Monday Feel-Good Foods: Buckwheat Recipes
Gluten-free and protein rich
Posted July 9th, 2012 by noelle |
Over the past week, I’ve really been enjoying the versatility of buckwheat. My interest in this crunchy little seed peaked recently during a visit to my favorite neighborhood brunch spot where I enjoyed it in a bowl of mixed granola, with just a splash of creamy almond milk and a drizzle of good honey.
Buckwheat, interestingly, is not a grain and is in fact not related to wheat at all (despite its name). It is actually a fruit seed related to rhubarb. These days you see many health beauties gobbling down buckwheat in part due to the rising popularity of gluten-free diets (buckwheat is in fact gluten-free) and veggie-centric diets (buckwheat is a complete vegetarian protein, containing all essential amino acids, in correct proportions, to support a healthy body).
Buckwheat is extremely versatile and is often embraced together with other health beauty (and gluten-free) favorites including such “ancient grains” as amaranth, quinoa and millet. These beauties believe that gluten, a protein found in wheat, inhibits your body’s natural rejuvenation work. As a result, you may experience sluggishness and low energy over time.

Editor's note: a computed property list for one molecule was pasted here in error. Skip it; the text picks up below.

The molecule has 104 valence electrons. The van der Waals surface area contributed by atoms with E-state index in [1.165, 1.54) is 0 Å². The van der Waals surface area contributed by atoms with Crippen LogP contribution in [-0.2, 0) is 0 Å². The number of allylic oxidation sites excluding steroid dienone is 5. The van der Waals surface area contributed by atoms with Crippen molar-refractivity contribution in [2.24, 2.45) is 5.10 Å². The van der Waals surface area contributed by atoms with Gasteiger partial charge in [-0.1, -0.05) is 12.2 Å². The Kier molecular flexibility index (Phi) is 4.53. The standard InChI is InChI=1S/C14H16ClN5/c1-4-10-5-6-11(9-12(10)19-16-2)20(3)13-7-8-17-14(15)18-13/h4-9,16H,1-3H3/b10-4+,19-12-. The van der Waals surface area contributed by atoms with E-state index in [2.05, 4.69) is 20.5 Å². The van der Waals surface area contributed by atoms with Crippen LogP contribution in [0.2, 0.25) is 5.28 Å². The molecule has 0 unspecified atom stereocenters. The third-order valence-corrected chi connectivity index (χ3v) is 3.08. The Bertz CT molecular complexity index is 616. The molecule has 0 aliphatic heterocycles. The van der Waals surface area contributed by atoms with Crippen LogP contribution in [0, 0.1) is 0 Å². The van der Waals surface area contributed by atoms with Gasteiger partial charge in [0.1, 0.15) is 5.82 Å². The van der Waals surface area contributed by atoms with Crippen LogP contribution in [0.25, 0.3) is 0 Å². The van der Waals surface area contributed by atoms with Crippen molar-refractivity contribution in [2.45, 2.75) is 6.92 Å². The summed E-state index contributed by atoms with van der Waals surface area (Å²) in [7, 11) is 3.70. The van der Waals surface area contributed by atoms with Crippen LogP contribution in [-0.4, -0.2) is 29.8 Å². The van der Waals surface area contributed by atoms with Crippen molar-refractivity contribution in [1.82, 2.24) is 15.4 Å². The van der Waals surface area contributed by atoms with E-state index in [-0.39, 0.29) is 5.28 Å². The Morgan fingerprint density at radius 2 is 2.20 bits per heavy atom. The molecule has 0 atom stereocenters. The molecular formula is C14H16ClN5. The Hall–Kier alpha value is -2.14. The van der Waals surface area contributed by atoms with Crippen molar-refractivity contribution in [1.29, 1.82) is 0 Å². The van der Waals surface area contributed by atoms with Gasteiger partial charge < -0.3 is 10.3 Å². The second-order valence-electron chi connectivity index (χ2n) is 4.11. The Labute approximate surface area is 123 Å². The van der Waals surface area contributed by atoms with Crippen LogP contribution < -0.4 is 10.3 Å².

Buckwheat Recipe Ideas
Here are a few popular ways to enjoy buckwheat. I highly recommend trying it in a crunchy granola!
Steam it and eat it like rice
Hulled buckwheat seeds, also known as buckwheat groats, are very often steam-cooked and prepared as an alternative to rice.
Toast it and serve it up in a granola
Many beauties often toast up buckwheat groats in a skillet with a little coconut oil or butter and sprinkle it on cereals (for a little added crunch), yogurts (as an alternative to sugary granola) and salads (for a little pop). Toasted buckwheat groats are also a popular ingredient in crunchy homemade granolas.
Give this homemade buckwheat granola a try, it’s a current favorite of mine:
- 1/4 cup toasted buckwheat groats (place 1/4 cup of buckwheat groats in a skillet for 1-2 minutes over medium heat until just browned and fragrant)
- crunchy walnuts and almonds (buy unroasted walnuts and almonds and toast them in a skillet with a little coconut oil)
- 1/4 cup chopped dried fruit (I like raisins and apricots)
- 1 cup cubed fresh fruit (such as apples)
Dehydrate it and eat it in a raw cereal or use it in a raw granola
Raw food beauties will often soak (usually overnight) and then dehydrate raw buckwheat groats and enjoy them in a cold cereal. They are also wonderful in a raw granola too.
Bake with it
Beauties embracing a gluten-free diet also use buckwheat flour (made from ground buckwheat groats) in baked treats including muffins, pancakes and breads.
Purée it in a cereal
Buckwheat groats are also often soaked for 20-30 minutes, rinsed and then blended to make a creamy, breakfast cereal. This blended cereal is eaten cold, with a touch of milk, and its quite popular during the warm summer months, topped with fresh fruit like peaches and strawberries.
Sprout it and toss it in a salad
Buckwheat is also one of the most popular seeds to sprout, with sprouts available for eating in just 36-48 hours. I enjoyed this article on sprouting buckwheat.
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